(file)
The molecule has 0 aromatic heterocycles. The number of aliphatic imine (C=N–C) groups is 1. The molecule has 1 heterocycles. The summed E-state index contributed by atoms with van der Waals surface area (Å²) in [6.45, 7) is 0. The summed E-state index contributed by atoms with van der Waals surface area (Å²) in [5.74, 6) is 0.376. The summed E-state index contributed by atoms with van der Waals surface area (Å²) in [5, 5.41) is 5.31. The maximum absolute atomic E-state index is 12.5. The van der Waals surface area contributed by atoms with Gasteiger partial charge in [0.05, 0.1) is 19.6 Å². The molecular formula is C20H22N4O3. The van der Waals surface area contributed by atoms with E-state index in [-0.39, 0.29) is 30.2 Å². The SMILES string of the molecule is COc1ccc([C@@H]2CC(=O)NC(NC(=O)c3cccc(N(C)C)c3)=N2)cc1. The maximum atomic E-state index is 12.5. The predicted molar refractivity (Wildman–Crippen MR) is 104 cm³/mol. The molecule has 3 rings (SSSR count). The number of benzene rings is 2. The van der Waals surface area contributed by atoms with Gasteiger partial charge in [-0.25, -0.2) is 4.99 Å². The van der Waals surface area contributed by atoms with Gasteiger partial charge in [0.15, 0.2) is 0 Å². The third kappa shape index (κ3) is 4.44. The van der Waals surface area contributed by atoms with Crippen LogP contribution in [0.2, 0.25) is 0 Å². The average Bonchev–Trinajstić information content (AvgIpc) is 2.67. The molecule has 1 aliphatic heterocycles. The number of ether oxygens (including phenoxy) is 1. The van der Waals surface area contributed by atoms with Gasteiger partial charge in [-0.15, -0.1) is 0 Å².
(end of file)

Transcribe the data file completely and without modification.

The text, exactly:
The molecule has 0 aromatic heterocycles. The number of aliphatic imine (C=N–C) groups is 1. The molecule has 1 heterocycles. The summed E-state index contributed by atoms with van der Waals surface area (Å²) in [6.45, 7) is 0. The summed E-state index contributed by atoms with van der Waals surface area (Å²) in [5.74, 6) is 0.376. The summed E-state index contributed by atoms with van der Waals surface area (Å²) in [5, 5.41) is 5.31. The maximum absolute atomic E-state index is 12.5. The van der Waals surface area contributed by atoms with Gasteiger partial charge in [0.05, 0.1) is 19.6 Å². The molecular formula is C20H22N4O3. The van der Waals surface area contributed by atoms with E-state index in [-0.39, 0.29) is 30.2 Å². The SMILES string of the molecule is COc1ccc([C@@H]2CC(=O)NC(NC(=O)c3cccc(N(C)C)c3)=N2)cc1. The maximum atomic E-state index is 12.5. The predicted molar refractivity (Wildman–Crippen MR) is 104 cm³/mol. The molecule has 3 rings (SSSR count). The number of benzene rings is 2. The van der Waals surface area contributed by atoms with Gasteiger partial charge in [-0.25, -0.2) is 4.99 Å². The van der Waals surface area contributed by atoms with Gasteiger partial charge in [0.15, 0.2) is 0 Å². The third kappa shape index (κ3) is 4.44. The van der Waals surface area contributed by atoms with Crippen LogP contribution in [0.2, 0.25) is 0 Å². The average Bonchev–Trinajstić information content (AvgIpc) is 2.67. The molecule has 1 aliphatic heterocycles. The number of ether oxygens (including phenoxy) is 1. The van der Waals surface area contributed by atoms with Gasteiger partial charge in [-0.15, -0.1) is 0 Å².